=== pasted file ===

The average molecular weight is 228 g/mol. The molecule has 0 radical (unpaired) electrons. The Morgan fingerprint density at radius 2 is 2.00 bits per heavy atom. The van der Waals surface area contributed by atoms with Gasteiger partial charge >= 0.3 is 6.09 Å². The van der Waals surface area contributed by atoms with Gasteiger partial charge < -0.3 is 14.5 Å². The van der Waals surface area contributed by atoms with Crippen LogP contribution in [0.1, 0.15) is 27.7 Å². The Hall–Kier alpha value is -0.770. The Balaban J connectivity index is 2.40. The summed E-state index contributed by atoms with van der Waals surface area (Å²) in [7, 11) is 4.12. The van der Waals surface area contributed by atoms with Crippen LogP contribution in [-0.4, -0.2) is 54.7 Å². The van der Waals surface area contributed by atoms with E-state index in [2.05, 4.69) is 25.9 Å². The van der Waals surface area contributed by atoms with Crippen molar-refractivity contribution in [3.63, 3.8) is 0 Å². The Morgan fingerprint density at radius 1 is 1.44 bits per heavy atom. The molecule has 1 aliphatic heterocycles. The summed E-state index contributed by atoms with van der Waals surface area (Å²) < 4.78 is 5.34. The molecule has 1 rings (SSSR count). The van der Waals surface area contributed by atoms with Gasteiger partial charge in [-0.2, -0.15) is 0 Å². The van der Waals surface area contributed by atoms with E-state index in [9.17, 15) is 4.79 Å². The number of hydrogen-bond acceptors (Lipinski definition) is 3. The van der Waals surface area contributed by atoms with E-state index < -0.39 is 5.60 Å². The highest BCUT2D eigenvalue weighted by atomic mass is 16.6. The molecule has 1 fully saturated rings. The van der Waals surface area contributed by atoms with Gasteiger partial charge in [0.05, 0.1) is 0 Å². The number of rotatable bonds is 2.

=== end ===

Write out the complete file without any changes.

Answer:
The average molecular weight is 228 g/mol. The molecule has 0 radical (unpaired) electrons. The Morgan fingerprint density at radius 2 is 2.00 bits per heavy atom. The van der Waals surface area contributed by atoms with Gasteiger partial charge >= 0.3 is 6.09 Å². The van der Waals surface area contributed by atoms with Gasteiger partial charge < -0.3 is 14.5 Å². The van der Waals surface area contributed by atoms with Crippen LogP contribution in [0.1, 0.15) is 27.7 Å². The Hall–Kier alpha value is -0.770. The Balaban J connectivity index is 2.40. The summed E-state index contributed by atoms with van der Waals surface area (Å²) in [7, 11) is 4.12. The van der Waals surface area contributed by atoms with Crippen LogP contribution in [-0.4, -0.2) is 54.7 Å². The van der Waals surface area contributed by atoms with E-state index in [2.05, 4.69) is 25.9 Å². The van der Waals surface area contributed by atoms with Crippen molar-refractivity contribution in [3.63, 3.8) is 0 Å². The Morgan fingerprint density at radius 1 is 1.44 bits per heavy atom. The molecule has 1 aliphatic heterocycles. The summed E-state index contributed by atoms with van der Waals surface area (Å²) < 4.78 is 5.34. The molecule has 1 rings (SSSR count). The van der Waals surface area contributed by atoms with Gasteiger partial charge in [-0.2, -0.15) is 0 Å². The van der Waals surface area contributed by atoms with E-state index in [9.17, 15) is 4.79 Å². The number of hydrogen-bond acceptors (Lipinski definition) is 3. The van der Waals surface area contributed by atoms with E-state index < -0.39 is 5.60 Å². The highest BCUT2D eigenvalue weighted by atomic mass is 16.6. The molecule has 1 fully saturated rings. The van der Waals surface area contributed by atoms with Gasteiger partial charge in [0.05, 0.1) is 0 Å². The number of rotatable bonds is 2.